Following its presentation on Apple News+, the company revealed that it has partnered with Goldman Sachs on a credit card done the Apple way: minimalist, titanium and laser-etched, and focused on privacy and security.

The card is simplistic: It comes totally free of a signature, card number, or other information beyond your name. It is, as far as credit cards go and true to Apple form, pretty freaking beautiful. But the features of Apple Card are what make it interesting.

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First, it comes paired with Apple Pay, meaning users are able to manage their card and account right from their phones. Apple Card holders are able to easily track their spending in-app, and it will also use machine learning and Apple Maps to color-code by categories and locations, which Apple will serve up in weekly and monthly user-specific reports. Basically, it’ll show you how your spending is trending on a weekly or monthly basis. The idea behind this system is to give its users a better idea of how and where they spend their money to better inform their financial decisions.

It may have its moments, but Apple is notoriously focused on privacy and security, and it sounds like Apple Card will be no exception to this principle. On the privacy front, Apple says that it will never track what cardholders buy, where they buy it, or how much they paid. It also says that it won’t store or sell your data, either. The same pledge to not sell your data also applies to Apple’s partners, Mastercard and Goldman Sachs.

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Beyond the simplistic hardware element of the physical card itself, purchases must be authorized with Face ID or Touch ID and a one-time security code. That means the likelihood that anyone could make off with your card and do some damage damn near impossible.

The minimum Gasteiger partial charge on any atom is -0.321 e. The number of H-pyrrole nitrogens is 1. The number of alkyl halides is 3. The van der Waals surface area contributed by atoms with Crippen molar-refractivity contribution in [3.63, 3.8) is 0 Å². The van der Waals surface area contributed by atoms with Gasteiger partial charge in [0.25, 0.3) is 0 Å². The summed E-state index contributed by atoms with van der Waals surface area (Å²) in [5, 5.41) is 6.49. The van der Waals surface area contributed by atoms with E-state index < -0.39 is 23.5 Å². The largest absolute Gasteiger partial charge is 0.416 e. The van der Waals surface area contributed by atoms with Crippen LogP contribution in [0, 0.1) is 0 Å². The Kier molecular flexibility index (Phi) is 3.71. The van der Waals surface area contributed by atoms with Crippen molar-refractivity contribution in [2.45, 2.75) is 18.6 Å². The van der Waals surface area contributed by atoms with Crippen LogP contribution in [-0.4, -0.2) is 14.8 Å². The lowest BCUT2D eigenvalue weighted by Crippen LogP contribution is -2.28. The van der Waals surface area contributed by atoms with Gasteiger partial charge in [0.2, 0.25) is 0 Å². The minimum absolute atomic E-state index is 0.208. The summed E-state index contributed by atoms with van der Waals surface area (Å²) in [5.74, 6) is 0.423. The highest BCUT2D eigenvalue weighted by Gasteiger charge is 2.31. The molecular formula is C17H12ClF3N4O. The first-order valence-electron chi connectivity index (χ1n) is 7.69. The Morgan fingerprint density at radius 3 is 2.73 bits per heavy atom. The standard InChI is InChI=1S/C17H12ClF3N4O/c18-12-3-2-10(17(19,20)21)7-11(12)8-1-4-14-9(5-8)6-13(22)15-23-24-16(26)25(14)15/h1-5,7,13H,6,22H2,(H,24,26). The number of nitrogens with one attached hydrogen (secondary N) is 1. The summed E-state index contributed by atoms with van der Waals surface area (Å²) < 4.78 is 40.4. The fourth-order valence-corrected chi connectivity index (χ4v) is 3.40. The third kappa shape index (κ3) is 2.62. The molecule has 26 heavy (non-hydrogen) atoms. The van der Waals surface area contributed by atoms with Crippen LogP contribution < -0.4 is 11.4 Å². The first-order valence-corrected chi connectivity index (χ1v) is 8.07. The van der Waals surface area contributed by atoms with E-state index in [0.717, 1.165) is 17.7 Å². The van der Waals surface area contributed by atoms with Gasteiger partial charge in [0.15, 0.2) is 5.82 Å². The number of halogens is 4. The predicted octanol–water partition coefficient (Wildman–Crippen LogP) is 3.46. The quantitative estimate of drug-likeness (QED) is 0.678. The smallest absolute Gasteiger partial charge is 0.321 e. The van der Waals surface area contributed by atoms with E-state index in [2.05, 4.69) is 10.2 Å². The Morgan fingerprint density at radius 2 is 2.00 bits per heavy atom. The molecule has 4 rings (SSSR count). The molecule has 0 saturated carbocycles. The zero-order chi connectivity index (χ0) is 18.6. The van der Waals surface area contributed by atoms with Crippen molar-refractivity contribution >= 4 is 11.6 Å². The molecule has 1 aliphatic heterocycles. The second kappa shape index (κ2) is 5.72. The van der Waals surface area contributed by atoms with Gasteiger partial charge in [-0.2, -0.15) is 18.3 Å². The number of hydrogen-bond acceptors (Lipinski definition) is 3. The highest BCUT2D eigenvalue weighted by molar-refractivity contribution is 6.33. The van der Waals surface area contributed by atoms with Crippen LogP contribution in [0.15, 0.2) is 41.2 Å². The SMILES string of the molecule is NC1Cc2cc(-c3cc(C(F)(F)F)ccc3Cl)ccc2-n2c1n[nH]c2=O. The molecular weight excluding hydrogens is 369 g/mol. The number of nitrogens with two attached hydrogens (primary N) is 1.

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Another Apple Card perk is that it’ll come free of fees—meaning not only no annual fees but also no late or overdraft fees—and the company says interest rates will be low by comparison with industry standard rates.

Last but not least: rewards. Apple says it’ll add a percentage of every purchase back to customers through its Daily Cash program. The company says that breaks down as 3 percent on all purchases made with Apple, 2 percent when you use Apple Pay, 1 percent when using the physical card.

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Honestly, it all has us wondering what’s the catch? Since you’re likely already wondering how to get one, the company says it’ll arrive sometime this summer.

Update 3/25/19 4:00 p.m. ET: Well folks, while Apple propped up low-interest rates in its Apple Card presentation, rates now posted to its website look pretty standard. The company said that rates vary from 13.24 percent to 24.24 percent and are “based on creditworthiness.” And while its zero overdraft or late fee policy seemed pretty good at first glance, Apple says that missed or late payments will bump up your interest amount.

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Basically, it may be a credit card made by Apple, but it’s still a credit card.

Correction: A previous version of this article incorrectly stated that an Apple Care cardholder’s interest rate could increase due to late or missed payments. Instead, late or missed payments will increase the amount you pay in interest but not an increased rate. We regret the error.

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[Apple]